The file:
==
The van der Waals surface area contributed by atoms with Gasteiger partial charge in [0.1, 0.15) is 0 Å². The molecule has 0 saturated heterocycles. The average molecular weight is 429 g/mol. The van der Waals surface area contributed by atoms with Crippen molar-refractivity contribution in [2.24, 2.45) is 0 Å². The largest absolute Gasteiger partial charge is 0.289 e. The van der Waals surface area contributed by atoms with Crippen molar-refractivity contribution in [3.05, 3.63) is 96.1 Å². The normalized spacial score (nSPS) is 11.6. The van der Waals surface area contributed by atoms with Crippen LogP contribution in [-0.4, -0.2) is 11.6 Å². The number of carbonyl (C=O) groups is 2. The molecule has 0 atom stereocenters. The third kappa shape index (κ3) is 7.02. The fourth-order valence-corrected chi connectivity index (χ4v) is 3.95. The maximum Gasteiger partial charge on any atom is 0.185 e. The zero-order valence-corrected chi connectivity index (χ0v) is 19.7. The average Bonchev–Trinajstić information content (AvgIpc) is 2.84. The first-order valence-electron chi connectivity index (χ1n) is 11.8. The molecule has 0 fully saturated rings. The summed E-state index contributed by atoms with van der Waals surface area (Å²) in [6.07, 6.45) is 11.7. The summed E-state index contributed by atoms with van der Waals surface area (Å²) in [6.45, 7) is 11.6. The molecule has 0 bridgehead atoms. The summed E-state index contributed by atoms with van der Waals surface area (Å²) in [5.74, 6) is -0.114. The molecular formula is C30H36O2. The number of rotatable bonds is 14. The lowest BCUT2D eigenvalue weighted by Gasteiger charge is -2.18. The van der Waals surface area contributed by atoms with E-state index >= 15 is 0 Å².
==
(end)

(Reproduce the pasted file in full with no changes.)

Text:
The van der Waals surface area contributed by atoms with Gasteiger partial charge in [0.1, 0.15) is 0 Å². The molecule has 0 saturated heterocycles. The average molecular weight is 429 g/mol. The van der Waals surface area contributed by atoms with Crippen molar-refractivity contribution in [2.24, 2.45) is 0 Å². The largest absolute Gasteiger partial charge is 0.289 e. The van der Waals surface area contributed by atoms with Crippen molar-refractivity contribution in [3.05, 3.63) is 96.1 Å². The normalized spacial score (nSPS) is 11.6. The van der Waals surface area contributed by atoms with Crippen LogP contribution in [-0.4, -0.2) is 11.6 Å². The number of carbonyl (C=O) groups is 2. The molecule has 0 atom stereocenters. The third kappa shape index (κ3) is 7.02. The fourth-order valence-corrected chi connectivity index (χ4v) is 3.95. The maximum Gasteiger partial charge on any atom is 0.185 e. The zero-order valence-corrected chi connectivity index (χ0v) is 19.7. The average Bonchev–Trinajstić information content (AvgIpc) is 2.84. The first-order valence-electron chi connectivity index (χ1n) is 11.8. The molecule has 0 fully saturated rings. The summed E-state index contributed by atoms with van der Waals surface area (Å²) in [6.07, 6.45) is 11.7. The summed E-state index contributed by atoms with van der Waals surface area (Å²) in [6.45, 7) is 11.6. The molecule has 0 bridgehead atoms. The summed E-state index contributed by atoms with van der Waals surface area (Å²) in [5.74, 6) is -0.114. The molecular formula is C30H36O2. The number of rotatable bonds is 14. The lowest BCUT2D eigenvalue weighted by Gasteiger charge is -2.18. The van der Waals surface area contributed by atoms with E-state index >= 15 is 0 Å².